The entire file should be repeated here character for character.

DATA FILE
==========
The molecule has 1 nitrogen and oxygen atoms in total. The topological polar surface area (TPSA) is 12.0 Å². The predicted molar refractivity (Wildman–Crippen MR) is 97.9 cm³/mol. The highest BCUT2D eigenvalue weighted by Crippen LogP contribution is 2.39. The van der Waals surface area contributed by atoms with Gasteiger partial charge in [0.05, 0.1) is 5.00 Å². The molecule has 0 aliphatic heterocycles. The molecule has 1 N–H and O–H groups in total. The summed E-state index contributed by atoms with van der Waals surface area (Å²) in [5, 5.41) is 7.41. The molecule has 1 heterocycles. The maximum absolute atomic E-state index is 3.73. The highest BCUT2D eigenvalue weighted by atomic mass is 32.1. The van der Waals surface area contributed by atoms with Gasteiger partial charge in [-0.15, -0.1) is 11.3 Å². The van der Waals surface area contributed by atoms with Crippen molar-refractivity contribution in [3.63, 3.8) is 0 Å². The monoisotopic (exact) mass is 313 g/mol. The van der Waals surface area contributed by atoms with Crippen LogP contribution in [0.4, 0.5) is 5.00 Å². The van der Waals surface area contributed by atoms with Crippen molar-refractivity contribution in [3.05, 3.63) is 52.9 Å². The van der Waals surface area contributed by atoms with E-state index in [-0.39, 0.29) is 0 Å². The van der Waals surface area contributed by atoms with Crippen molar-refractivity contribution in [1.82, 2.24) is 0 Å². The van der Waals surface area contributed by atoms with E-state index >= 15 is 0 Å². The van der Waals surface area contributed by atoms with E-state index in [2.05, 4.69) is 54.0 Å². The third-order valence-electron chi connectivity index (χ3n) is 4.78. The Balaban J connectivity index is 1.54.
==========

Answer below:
The molecule has 1 nitrogen and oxygen atoms in total. The topological polar surface area (TPSA) is 12.0 Å². The predicted molar refractivity (Wildman–Crippen MR) is 97.9 cm³/mol. The highest BCUT2D eigenvalue weighted by Crippen LogP contribution is 2.39. The van der Waals surface area contributed by atoms with Gasteiger partial charge in [0.05, 0.1) is 5.00 Å². The molecule has 0 aliphatic heterocycles. The molecule has 1 N–H and O–H groups in total. The summed E-state index contributed by atoms with van der Waals surface area (Å²) in [5, 5.41) is 7.41. The molecule has 1 heterocycles. The maximum absolute atomic E-state index is 3.73. The highest BCUT2D eigenvalue weighted by atomic mass is 32.1. The van der Waals surface area contributed by atoms with Gasteiger partial charge in [-0.15, -0.1) is 11.3 Å². The van der Waals surface area contributed by atoms with Crippen molar-refractivity contribution in [3.63, 3.8) is 0 Å². The monoisotopic (exact) mass is 313 g/mol. The van der Waals surface area contributed by atoms with Crippen LogP contribution in [0.4, 0.5) is 5.00 Å². The van der Waals surface area contributed by atoms with Crippen molar-refractivity contribution in [3.05, 3.63) is 52.9 Å². The van der Waals surface area contributed by atoms with E-state index in [-0.39, 0.29) is 0 Å². The van der Waals surface area contributed by atoms with Crippen molar-refractivity contribution in [1.82, 2.24) is 0 Å². The van der Waals surface area contributed by atoms with E-state index >= 15 is 0 Å². The van der Waals surface area contributed by atoms with E-state index in [2.05, 4.69) is 54.0 Å². The third-order valence-electron chi connectivity index (χ3n) is 4.78. The Balaban J connectivity index is 1.54.